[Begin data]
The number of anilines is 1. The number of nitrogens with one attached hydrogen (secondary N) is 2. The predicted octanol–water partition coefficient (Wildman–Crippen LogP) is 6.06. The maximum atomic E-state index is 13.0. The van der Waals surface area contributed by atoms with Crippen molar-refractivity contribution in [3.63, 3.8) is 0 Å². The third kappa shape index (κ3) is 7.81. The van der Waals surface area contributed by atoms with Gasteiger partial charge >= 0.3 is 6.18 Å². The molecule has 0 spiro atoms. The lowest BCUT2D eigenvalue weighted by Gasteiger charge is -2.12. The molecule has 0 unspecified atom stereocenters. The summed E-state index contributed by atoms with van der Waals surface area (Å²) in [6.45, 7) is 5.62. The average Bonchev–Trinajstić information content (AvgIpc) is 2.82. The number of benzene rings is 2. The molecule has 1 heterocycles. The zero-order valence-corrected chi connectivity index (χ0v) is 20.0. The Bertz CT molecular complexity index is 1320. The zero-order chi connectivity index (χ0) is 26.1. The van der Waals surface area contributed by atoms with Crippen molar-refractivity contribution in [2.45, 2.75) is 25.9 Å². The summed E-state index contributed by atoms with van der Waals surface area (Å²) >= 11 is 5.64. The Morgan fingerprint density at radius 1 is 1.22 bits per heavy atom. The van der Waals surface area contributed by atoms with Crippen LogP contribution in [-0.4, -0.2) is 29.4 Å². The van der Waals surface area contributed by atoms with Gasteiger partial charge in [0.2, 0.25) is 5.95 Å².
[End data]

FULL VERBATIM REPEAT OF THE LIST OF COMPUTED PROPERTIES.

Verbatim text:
The number of anilines is 1. The number of nitrogens with one attached hydrogen (secondary N) is 2. The predicted octanol–water partition coefficient (Wildman–Crippen LogP) is 6.06. The maximum atomic E-state index is 13.0. The van der Waals surface area contributed by atoms with Crippen molar-refractivity contribution in [3.63, 3.8) is 0 Å². The third kappa shape index (κ3) is 7.81. The van der Waals surface area contributed by atoms with Gasteiger partial charge >= 0.3 is 6.18 Å². The molecule has 0 spiro atoms. The lowest BCUT2D eigenvalue weighted by Gasteiger charge is -2.12. The molecule has 0 unspecified atom stereocenters. The summed E-state index contributed by atoms with van der Waals surface area (Å²) in [6.45, 7) is 5.62. The average Bonchev–Trinajstić information content (AvgIpc) is 2.82. The number of benzene rings is 2. The molecule has 1 heterocycles. The zero-order valence-corrected chi connectivity index (χ0v) is 20.0. The Bertz CT molecular complexity index is 1320. The zero-order chi connectivity index (χ0) is 26.1. The van der Waals surface area contributed by atoms with Crippen molar-refractivity contribution in [2.45, 2.75) is 25.9 Å². The summed E-state index contributed by atoms with van der Waals surface area (Å²) >= 11 is 5.64. The Morgan fingerprint density at radius 1 is 1.22 bits per heavy atom. The van der Waals surface area contributed by atoms with Crippen LogP contribution in [-0.4, -0.2) is 29.4 Å². The van der Waals surface area contributed by atoms with Gasteiger partial charge in [0.2, 0.25) is 5.95 Å².